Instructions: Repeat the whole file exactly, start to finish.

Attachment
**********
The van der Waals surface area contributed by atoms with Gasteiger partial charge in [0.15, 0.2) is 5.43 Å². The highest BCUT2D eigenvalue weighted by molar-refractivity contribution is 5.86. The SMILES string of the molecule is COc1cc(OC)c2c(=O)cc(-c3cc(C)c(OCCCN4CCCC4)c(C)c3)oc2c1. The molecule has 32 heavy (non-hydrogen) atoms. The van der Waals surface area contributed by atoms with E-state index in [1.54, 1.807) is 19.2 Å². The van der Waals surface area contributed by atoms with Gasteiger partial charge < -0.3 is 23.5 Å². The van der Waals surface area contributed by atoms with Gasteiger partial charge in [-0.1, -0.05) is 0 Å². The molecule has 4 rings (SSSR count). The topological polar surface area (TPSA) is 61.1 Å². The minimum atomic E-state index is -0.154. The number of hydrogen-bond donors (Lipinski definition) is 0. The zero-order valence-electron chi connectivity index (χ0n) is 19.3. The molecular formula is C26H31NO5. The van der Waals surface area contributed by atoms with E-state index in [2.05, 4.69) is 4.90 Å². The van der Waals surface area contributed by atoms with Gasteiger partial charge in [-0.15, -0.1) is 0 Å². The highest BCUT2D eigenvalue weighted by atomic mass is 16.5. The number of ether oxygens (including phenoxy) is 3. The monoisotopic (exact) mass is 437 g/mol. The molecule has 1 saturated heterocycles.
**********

The van der Waals surface area contributed by atoms with Gasteiger partial charge in [0.15, 0.2) is 5.43 Å². The highest BCUT2D eigenvalue weighted by molar-refractivity contribution is 5.86. The SMILES string of the molecule is COc1cc(OC)c2c(=O)cc(-c3cc(C)c(OCCCN4CCCC4)c(C)c3)oc2c1. The molecule has 32 heavy (non-hydrogen) atoms. The van der Waals surface area contributed by atoms with E-state index in [1.54, 1.807) is 19.2 Å². The van der Waals surface area contributed by atoms with Gasteiger partial charge < -0.3 is 23.5 Å². The van der Waals surface area contributed by atoms with Gasteiger partial charge in [-0.1, -0.05) is 0 Å². The molecule has 4 rings (SSSR count). The topological polar surface area (TPSA) is 61.1 Å². The minimum atomic E-state index is -0.154. The number of hydrogen-bond donors (Lipinski definition) is 0. The zero-order valence-electron chi connectivity index (χ0n) is 19.3. The molecular formula is C26H31NO5. The van der Waals surface area contributed by atoms with E-state index in [2.05, 4.69) is 4.90 Å². The van der Waals surface area contributed by atoms with Gasteiger partial charge in [-0.15, -0.1) is 0 Å². The highest BCUT2D eigenvalue weighted by atomic mass is 16.5. The number of ether oxygens (including phenoxy) is 3. The monoisotopic (exact) mass is 437 g/mol. The molecule has 1 saturated heterocycles.